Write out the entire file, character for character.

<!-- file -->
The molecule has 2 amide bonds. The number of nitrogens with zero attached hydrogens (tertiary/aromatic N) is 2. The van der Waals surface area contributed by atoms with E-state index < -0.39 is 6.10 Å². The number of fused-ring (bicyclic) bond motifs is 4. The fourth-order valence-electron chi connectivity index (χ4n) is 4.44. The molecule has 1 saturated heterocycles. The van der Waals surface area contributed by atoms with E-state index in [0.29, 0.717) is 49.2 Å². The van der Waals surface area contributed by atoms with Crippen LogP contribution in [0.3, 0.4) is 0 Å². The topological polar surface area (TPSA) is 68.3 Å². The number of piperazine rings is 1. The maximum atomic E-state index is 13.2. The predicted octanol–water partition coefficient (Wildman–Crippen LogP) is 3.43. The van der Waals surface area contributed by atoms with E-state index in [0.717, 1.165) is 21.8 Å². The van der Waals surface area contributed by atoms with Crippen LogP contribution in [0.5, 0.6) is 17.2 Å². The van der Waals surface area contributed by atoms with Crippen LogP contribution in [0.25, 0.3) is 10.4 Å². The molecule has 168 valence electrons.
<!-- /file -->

The molecule has 2 amide bonds. The number of nitrogens with zero attached hydrogens (tertiary/aromatic N) is 2. The van der Waals surface area contributed by atoms with E-state index < -0.39 is 6.10 Å². The number of fused-ring (bicyclic) bond motifs is 4. The fourth-order valence-electron chi connectivity index (χ4n) is 4.44. The molecule has 1 saturated heterocycles. The van der Waals surface area contributed by atoms with E-state index in [0.29, 0.717) is 49.2 Å². The van der Waals surface area contributed by atoms with Crippen LogP contribution in [0.3, 0.4) is 0 Å². The topological polar surface area (TPSA) is 68.3 Å². The number of piperazine rings is 1. The maximum atomic E-state index is 13.2. The predicted octanol–water partition coefficient (Wildman–Crippen LogP) is 3.43. The van der Waals surface area contributed by atoms with E-state index in [0.717, 1.165) is 21.8 Å². The van der Waals surface area contributed by atoms with Crippen LogP contribution in [0.5, 0.6) is 17.2 Å². The van der Waals surface area contributed by atoms with Crippen LogP contribution in [0.25, 0.3) is 10.4 Å². The molecule has 168 valence electrons.